Taxonomy

Scolopostethus affinis (Schilling, 1829)

Fig. 1

Pachymerus affinis Schilling, 1829, Beitr. Ent. Schles. Fn. 1: 80.

Scolopostethus affinis: Stål 1862, Ofv. Vet. Akad. Forh. 10: 219 (current combination).

Scolopostethus adjunctus Douglas & Scott, 1865, Brit. Hem. Het.: 183 (synonym).

Scolopostethus affinis: Slater 1964, Cat. Lygaeidae World 2: 954 (bibliography).

Scolopostethus affinis: Péricart 1998, Fauna de France 84B: 301 (description).

Scolopostethus affinis: Dellapé & Henry, Lygaeoidea Species File, Ver. 5.0/5.0 (2019) (bibliography, distribution).

Description

Colour. Head fuscous; antennae with first and second segments completely pale ferruginous, third antennal segment basally pale ferruginous, with rest of third segment and whole of fourth segments dark brown; rostrum with first segment fuscous, second and third segments ochraceous, and fourth segment ferruginous. Pronotum with anterior lobe of disc fuscous, posterior lobe ferruginous with humeral angles and patch on each side of midline dark brown; anterior margin of pronotum dark ferruginous; lateral carina dusky anteriorly, but pale ochraceous at level of transverse impression, and more or less fuscous posteriorly. Scutellum fuscous. Hemelytra flavo-ochraceous, with posterior third of corium fuscous and streaks of fuscous extending basally along R+M, along subcostal area and along second row of punctures adjacent to scutellum; corium with a distinct quadrate fuscous spot about middle and almost or actually contacting costal margin; clavus with apical fuscous streak between middle rows of punctures; membrane pale with veins fuscous. Legs flavescent, with fore femora medially dark brown. Venter fuscous with anterior margin of prosternum, posterior margin of proplura and metapleura, and coxal covers (= acetabula) flavo-ferruginous.

Structure. Head punctate; rostrum reaching to or almost to middle coxae, with first segment reaching to or almost to anterior margin of prosternum. Pronotum punctate, especially near anterior margin; pronotum of brachypterous forms rather quadrate and slightly concave at level of transverse impression: pronotum in macropters distinctly wider than long and distinctly concave laterally; anterior lobe of disc longer than posterior lobes, in most cases twice as long. Hemelytra in brachypters reaching middle of tergum VI, in macropters reaching virtually to end of abdomen. Clavus with three rows of regular punctures, plus a few odd punctures in apical half between the two rows nearest scutellum. Fore femora incrassate, with rows of small spines both antero- and postero-ventrally, the antero-ventral row extending along most of femora with small spines both distal and proximal to the larger spine, found on the apical third of femora. Fore tibia of male distinctly curved, with apex expanded and with small spines. Mesosternum of male with a pair of curved processes, replaced in female by short tubercles, best seen in side view.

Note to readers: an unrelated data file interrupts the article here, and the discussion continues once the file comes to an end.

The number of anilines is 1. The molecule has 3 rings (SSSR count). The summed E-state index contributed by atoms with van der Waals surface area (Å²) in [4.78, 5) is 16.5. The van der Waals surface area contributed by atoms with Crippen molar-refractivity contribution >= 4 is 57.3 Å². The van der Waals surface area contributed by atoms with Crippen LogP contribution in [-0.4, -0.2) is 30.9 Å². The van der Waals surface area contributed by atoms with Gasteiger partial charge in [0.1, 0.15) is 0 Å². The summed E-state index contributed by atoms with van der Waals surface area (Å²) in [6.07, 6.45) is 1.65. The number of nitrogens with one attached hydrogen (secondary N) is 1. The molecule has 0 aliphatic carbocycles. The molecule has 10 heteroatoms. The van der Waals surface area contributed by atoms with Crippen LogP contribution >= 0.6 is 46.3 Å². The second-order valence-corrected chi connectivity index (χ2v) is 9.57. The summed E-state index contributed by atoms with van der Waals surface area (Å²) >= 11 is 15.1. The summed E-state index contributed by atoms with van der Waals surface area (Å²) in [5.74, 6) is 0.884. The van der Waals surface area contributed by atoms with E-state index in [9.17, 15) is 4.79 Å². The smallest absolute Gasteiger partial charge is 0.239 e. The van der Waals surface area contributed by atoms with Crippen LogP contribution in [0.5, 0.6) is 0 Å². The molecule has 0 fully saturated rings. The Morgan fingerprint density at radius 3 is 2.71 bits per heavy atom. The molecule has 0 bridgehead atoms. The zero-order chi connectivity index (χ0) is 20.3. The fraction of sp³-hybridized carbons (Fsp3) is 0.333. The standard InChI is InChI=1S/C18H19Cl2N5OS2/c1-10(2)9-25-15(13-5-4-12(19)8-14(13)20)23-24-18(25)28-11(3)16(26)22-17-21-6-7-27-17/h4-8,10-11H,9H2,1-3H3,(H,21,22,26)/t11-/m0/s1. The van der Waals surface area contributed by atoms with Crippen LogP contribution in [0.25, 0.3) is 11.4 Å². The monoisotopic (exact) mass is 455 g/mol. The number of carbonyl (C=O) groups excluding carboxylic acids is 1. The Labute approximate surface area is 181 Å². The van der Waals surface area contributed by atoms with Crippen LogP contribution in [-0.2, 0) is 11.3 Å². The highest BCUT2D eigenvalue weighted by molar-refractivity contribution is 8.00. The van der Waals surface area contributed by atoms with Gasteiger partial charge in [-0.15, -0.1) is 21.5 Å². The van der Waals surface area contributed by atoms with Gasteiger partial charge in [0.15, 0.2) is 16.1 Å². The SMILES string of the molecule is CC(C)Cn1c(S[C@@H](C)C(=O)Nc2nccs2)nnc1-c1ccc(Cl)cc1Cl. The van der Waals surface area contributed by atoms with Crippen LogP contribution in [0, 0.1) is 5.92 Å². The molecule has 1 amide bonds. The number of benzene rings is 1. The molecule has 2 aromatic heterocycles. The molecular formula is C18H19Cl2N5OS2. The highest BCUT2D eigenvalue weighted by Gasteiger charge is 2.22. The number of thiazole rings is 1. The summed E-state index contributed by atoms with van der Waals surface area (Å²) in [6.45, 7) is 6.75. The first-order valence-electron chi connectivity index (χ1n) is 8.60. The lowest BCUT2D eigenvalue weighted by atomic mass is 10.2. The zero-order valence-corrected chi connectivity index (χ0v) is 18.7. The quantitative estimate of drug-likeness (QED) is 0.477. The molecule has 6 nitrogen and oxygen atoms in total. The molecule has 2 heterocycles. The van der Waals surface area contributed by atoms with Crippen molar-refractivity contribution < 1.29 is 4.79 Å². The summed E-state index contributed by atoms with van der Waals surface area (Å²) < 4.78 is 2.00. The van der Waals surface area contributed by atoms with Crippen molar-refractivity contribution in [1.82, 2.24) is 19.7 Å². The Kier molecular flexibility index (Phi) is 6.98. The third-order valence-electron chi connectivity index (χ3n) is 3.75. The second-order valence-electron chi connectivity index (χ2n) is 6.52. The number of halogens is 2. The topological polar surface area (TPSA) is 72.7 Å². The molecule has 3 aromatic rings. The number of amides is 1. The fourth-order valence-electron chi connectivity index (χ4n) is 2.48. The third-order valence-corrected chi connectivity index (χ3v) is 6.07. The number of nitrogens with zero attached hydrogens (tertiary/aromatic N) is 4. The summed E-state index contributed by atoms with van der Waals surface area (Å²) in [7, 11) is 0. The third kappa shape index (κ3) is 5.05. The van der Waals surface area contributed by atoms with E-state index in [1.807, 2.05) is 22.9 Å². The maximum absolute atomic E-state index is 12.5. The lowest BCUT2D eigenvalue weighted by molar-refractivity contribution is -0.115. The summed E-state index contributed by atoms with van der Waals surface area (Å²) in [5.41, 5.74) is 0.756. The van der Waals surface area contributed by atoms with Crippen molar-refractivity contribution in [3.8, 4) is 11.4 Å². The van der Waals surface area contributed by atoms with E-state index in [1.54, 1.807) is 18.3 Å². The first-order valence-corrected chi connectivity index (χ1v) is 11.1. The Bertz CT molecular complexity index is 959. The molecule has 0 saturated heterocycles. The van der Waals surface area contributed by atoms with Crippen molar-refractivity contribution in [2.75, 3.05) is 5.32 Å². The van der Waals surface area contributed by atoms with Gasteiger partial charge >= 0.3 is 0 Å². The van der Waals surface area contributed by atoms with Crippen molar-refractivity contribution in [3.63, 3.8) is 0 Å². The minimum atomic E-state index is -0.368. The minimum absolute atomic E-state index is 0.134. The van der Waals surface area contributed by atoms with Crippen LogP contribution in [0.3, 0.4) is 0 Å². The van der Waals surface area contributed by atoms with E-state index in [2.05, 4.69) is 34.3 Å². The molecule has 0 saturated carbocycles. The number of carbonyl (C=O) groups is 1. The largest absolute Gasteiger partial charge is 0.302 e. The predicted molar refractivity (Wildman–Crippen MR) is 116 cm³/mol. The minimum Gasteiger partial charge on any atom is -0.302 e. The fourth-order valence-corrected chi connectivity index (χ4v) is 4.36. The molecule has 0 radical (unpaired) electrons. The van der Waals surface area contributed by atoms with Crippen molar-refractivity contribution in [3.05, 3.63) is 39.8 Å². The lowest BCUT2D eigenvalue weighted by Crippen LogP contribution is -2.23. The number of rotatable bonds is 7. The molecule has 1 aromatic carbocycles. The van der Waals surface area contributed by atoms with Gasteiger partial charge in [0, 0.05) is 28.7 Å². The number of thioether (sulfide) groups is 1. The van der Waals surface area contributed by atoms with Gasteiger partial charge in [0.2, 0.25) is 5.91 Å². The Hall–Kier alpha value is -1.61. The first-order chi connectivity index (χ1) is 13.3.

Measurement of British specimens (all measurements in mm):

Male brachypter (N = 10). Head width: 0.76 (0.70–0.82).

Antennal measurements: 0.38 (0.37–0.43): 0.64 (0.62–0.70): 0.59 (0.56–0.60): 0.67 (0.13–0.70).

Pronotal width: 1.16 (1.07–1.23) pronotal length 0.95 (0.90–1.07).

Total length: 3.79 (3.60–3.80).

Male macropter. Head width: 0.79 (0.75–0.83).

Antennal measurements: 0.38 (0.37–0.40): 0.61 (0.60–0.63): 0.57: 0.65 (0.63–0.67).

Pronotal width: 1.14 (1.00–1.25), pronotal length 0.82 (0.77–0.87).

Total length: 3.80 (3.50–4.04).

Female macropter (N not recorded). Head with: 0.82 (0.80–0.83).

Antennal measurements: 0.37 (0.36–0.40): 0.62 (0.60–0.63): 0.58 (0.57–0.62): 0.67 (0.65–0.70).